Military history MIA? WIA? KIA?

There has been a good deal of discussion on Cliopatria and elsewhere on the topic of military history. This discussion was sparked off by a piece in the National Review, in which John Miller argued that academic military history is dying because of opposition from tenured radicals. To the extent that military history still exists “Social history has started to infiltrate military history, Trojan Horse–style” and instead of getting “Blitzkrieg, the Bismarck, and the Bulge” students hear about French hairdressers. It is a very ignorant piece. Here is the webpage of Steve Zdatny, the poser who Miller attacks for claiming to teach military history. Zdatny seems to be an interesting guy whose research seems to touch on a lot of issues having to do with war and resistance in France. I bet Zdatny, unlike Miller, also knows the difference between a teaching field and a research field.

Miller’s piece has led to a good deal of reaction, especially from Mark Grimsley, a military historian at Ohio State, who claims that reports of the field’s demise are greatly exaggerated. Grimsley says a lot, but one thing that struck me was how little play the distinction between the Old and the New military history is involved in this debate. Of course for anyone familiar with the field I suppose we should call them the Old and the Ancient military history, since the drum-and-trumpet school of set-piece battle scenes and the rosy-fingered dawn stretching across the valiant heroes in their serried ranks has been dead in academe for a while. Grimsley seems to be defending military history as it exists as a modern academic field: the study of war as something important in its own right, but also connected to a lot of other things going on in a society. Miller and some of the people he quotes are defending “operational military history” the study of war and battle for the purpose of figuring out why one side or another won. In extreme cases they flee from any connection to non-operational history like it will give them liberal cooties. “It’s becoming harder and harder to find experts in operational military history,” says Dennis Showalter of Colorado College. “All this social history is like Hamlet without the prince of Denmark.”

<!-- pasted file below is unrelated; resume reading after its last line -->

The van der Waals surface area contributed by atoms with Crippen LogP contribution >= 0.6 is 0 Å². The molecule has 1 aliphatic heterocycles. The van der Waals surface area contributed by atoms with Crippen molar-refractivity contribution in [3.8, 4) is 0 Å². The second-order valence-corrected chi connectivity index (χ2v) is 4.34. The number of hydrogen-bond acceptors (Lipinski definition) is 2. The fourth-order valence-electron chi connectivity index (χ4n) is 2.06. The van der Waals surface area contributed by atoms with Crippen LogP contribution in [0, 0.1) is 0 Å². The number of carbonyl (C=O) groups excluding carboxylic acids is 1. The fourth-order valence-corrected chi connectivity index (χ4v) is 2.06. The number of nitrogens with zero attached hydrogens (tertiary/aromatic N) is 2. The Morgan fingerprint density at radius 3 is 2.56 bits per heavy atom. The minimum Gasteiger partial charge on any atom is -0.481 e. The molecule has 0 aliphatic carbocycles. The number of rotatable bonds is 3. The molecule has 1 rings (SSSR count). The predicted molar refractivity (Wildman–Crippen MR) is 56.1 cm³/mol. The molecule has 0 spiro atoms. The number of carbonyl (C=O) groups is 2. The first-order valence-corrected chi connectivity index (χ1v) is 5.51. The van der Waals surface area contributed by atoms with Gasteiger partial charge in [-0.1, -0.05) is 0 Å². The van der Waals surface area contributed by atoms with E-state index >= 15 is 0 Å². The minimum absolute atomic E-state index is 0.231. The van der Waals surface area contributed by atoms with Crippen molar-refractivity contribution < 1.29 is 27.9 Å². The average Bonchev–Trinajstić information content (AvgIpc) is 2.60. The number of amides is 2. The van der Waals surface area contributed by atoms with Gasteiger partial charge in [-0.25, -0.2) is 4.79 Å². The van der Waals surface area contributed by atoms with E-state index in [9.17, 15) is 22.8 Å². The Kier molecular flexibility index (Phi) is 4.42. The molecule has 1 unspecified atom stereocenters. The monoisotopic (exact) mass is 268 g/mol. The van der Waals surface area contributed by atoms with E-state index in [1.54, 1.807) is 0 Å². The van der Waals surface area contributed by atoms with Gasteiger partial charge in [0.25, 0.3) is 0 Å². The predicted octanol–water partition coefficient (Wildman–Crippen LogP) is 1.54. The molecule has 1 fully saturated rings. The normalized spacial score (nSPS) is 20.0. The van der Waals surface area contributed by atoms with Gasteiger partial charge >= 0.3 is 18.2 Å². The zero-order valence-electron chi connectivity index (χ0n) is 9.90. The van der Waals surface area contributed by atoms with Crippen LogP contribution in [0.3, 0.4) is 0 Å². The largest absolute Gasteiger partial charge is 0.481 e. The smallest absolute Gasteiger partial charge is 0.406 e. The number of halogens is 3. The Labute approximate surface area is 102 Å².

One reaction to all this comes from Hugo Schwyzer, who ruminates about how much military history he actually does in his classes. He, like me, does not want to be one of those silly people (and they do exist) who reject the study and teaching of war for no rational reason, and convinces himself that he is one of the good guys. I started doing the same thing Hugo did, but then I decided to come up with some data. What books do I assign in my classes? I made a list. This list does not include textbooks. It is only for survey classes, not special topics, methods and such. That mostly means Modern World, East Asia, Early China, Modern China, Modern Japan. It does not include things from the Elder Days (I once taught the first part of Western Civ. Honest.) It does not include book chapters on reserve, source readings, etc. Nor does it include anything I forgot. These are not really in any sort of order.

Books I have assigned

Keene trans. Chushingura
Sei Shonagon, Pillow Book
Banana Yoshimoto, Kitchen
Ibuse, Black Rain
Varley, Warriors of Japan: As Portrayed in the War Tales
Dower, Embracing Defeat: Japan in the Wake of World War II
Allison, Nightwork; Sexuality, Pleasure and Corporate Masculinity in a Tokyo Hostess Club
Jung Chang, Wild Swans: Three Daughters of China
Liang Heng, Son of the Revolution
Rae Yang, Spider Eaters: A Memoir
Baumler, Modern China and Opium
Nakae Chomin, Discourse By Three Drunkards On Government
Hane, Reflections on the Way to the Gallows: Rebel Women in Prewar Japan
Tatsuzo Ishikawa, Solders Alive
Tanizaki, Some Prefer Nettles
Katsu Kokichi Musui’s Story: The Autobiography of a Tokugawa Samurai
Vlastos Peasant Protests and Uprisings in Tokugawa Japan
(various editions)
Analects (Brooks and Brooks. I am a brave soldier)
Lewis, Sanctioned Violence in Early China